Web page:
deSilva on Hebrews

Page 1 of 1 (5 items)
This post has 4 Replies | 0 Followers

Posts 406
Erik | Forum Activity | Posted: Sun, Sep 7 2014 12:33 PM

Does anyone have both of deSilva's Hebrews volumes and can tell if the shorter Cascade work adds anything to his longer Eerdman's work?

https://www.logos.com/product/29058/the-letter-to-the-hebrews-in-social-scientific-perspective

https://www.logos.com/product/7376/perseverance-in-gratitude-a-socio-rhetorical-commentary-on-the-epistle-to-the-hebrews

Posts 6154
DAL | Forum Activity | Replied: Sun, Sep 7 2014 1:43 PM

I don't own neither one, but after seeing Moo's NICNT volume on Romans and his Encountering the Book of Romans work (shorter version of Romans if you would), usually works by the same author on the same book overlap a lot.  Unless the key lies on the "perspective" he used: one being "social scientific" and the other being "socio rhetorical." Either way, sounds very similar to me.  Maybe others can help.

DAL

Posts 406
Erik | Forum Activity | Replied: Sun, Sep 7 2014 1:50 PM

DAL:

I don't own neither one, but after seeing Moo's NICNT volume on Romans and his Encountering the Book of Romans work (shorter version of Romans if you would), usually works by the same author on the same book overlap a lot.  Unless the key lies on the "perspective" he used: one being "social scientific" and the other being "socio rhetorical." Either way, sounds very similar to me.  Maybe others can help.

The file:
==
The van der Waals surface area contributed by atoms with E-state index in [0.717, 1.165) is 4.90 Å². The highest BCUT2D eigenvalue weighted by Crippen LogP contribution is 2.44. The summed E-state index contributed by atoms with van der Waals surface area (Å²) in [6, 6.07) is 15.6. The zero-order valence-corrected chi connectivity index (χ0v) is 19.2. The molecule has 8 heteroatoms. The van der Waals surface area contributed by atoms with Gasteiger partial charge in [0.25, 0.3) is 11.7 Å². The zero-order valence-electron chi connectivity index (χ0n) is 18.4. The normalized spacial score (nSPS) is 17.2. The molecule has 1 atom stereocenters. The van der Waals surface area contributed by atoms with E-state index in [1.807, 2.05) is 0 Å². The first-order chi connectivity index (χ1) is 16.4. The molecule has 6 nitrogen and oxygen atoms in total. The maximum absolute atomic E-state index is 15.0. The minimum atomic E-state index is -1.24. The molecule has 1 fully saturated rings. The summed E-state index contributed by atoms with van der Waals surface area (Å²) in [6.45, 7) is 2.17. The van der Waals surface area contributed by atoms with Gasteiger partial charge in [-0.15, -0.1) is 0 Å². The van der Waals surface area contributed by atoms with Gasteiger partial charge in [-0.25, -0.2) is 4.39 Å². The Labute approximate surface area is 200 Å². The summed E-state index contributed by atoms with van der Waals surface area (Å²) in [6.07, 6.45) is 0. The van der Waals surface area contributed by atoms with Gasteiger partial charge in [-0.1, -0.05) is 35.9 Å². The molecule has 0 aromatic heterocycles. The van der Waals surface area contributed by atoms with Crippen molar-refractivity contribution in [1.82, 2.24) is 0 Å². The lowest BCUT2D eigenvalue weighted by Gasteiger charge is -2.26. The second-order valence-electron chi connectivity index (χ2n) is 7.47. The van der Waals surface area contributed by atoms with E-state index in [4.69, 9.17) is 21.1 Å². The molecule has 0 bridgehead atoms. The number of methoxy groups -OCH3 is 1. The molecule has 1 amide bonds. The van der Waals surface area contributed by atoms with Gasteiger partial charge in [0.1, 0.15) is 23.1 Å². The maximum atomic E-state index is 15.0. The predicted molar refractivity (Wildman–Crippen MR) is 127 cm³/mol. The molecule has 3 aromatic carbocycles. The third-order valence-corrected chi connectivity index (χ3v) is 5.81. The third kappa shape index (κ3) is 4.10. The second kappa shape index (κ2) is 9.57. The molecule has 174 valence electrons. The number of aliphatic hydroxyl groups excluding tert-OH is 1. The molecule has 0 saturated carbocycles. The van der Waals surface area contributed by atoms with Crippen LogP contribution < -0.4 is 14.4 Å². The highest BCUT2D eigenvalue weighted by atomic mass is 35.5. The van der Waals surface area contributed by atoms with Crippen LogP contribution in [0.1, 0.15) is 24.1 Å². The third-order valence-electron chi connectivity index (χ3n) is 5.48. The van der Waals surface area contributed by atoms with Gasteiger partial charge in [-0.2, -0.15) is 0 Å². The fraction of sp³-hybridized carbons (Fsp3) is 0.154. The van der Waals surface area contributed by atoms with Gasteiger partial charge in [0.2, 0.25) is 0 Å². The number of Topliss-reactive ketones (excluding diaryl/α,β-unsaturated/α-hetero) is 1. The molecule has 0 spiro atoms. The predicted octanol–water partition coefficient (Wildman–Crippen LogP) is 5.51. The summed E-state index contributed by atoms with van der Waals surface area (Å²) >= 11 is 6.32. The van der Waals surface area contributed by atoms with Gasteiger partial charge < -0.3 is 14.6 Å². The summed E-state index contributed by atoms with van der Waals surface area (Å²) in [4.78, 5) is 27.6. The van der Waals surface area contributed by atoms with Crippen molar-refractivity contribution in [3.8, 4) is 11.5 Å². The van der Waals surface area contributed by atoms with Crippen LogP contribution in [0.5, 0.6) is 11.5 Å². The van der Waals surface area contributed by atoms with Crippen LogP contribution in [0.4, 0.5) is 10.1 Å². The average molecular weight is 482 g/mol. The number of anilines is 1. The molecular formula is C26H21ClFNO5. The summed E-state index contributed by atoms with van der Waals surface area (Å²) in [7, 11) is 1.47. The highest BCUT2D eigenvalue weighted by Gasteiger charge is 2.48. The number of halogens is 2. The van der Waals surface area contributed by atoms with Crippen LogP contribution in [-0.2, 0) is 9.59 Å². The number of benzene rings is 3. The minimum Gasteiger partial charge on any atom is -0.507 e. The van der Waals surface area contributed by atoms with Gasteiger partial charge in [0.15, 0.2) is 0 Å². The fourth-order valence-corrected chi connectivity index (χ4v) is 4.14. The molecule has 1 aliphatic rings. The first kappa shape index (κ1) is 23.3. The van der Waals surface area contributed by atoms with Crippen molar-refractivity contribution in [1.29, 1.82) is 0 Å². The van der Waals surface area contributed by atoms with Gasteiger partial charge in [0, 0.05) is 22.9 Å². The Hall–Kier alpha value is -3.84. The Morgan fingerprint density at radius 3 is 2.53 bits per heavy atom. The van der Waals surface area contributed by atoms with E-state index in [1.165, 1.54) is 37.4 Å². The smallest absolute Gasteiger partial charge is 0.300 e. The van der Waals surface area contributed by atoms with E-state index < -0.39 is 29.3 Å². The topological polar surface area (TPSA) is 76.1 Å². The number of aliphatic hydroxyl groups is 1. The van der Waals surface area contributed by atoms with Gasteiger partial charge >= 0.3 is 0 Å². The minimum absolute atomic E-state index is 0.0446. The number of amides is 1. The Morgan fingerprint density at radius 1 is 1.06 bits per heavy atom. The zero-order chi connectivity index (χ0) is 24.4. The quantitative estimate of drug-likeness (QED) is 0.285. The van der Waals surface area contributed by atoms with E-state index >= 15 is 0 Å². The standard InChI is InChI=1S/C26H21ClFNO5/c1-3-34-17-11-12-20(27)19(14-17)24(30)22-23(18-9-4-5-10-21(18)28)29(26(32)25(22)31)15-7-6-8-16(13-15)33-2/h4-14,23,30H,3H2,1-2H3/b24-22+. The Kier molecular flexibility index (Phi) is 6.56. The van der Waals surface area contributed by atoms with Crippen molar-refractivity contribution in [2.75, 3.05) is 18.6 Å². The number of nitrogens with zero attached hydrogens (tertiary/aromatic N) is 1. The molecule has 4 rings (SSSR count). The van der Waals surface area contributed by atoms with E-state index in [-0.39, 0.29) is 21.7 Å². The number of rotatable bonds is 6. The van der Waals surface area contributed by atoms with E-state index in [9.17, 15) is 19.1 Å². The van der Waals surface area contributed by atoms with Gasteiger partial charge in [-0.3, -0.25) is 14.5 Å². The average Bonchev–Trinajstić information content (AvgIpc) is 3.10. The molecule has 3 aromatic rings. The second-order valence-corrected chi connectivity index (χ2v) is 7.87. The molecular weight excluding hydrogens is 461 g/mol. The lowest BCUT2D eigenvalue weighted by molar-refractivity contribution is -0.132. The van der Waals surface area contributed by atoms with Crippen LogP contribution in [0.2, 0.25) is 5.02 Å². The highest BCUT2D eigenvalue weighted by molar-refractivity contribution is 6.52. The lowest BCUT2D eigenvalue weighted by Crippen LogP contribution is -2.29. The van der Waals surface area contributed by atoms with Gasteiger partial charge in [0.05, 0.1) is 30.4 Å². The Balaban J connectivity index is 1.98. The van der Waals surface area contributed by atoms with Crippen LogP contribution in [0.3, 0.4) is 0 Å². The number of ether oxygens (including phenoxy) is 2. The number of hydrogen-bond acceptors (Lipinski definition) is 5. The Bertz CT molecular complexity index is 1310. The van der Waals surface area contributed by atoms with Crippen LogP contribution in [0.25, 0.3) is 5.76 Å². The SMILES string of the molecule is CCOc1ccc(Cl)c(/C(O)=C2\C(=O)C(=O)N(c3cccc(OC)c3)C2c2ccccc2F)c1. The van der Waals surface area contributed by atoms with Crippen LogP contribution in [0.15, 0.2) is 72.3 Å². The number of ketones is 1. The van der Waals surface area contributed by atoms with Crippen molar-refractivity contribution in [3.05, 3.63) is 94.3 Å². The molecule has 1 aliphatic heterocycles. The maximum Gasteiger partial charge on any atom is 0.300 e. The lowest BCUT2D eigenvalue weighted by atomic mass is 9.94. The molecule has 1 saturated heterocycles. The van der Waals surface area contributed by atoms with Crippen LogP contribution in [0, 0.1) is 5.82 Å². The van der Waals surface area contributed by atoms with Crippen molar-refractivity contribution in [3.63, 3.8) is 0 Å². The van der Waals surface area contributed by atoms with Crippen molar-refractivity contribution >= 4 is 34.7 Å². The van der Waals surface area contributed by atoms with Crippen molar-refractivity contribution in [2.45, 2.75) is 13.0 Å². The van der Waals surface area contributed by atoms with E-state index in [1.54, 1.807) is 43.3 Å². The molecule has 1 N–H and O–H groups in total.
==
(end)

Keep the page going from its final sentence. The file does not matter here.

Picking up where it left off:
DAL

My suspicion is that the same is true for deSiliva, but I was hoping that given the fact that the shorter work was published 12 years later means that it might have some updated interaction.

Posts 3096
Whyndell Gizzard | Forum Activity | Replied: Sun, Sep 7 2014 2:12 PM

I would think that since one is 300 pages longer than the other, overlap is not going to be an issue, one has a greater depth than the other would seem obvious.

Posts 138
LogosEmployee
Clifford Kvidahl | Forum Activity | Replied: Sun, Sep 7 2014 2:33 PM

The Cascade volume is a brief introduction to matters pertaining to authorship, setting, etc. All background material one would expect to find in the introduction of a commentary.

The Eerdmans edition is a full-fledged commentary, with a robust introduction and comments on the text of Hebrews. The Cascade work will have some overlap with the introduction in the Eerdmans volume, but it is not a regurgitation.

Both are excellent. But if you want a taste at how deSilva handles Hebrews, the Cascade volume is as good of place as any to start.

Cliff

Page 1 of 1 (5 items) | RSS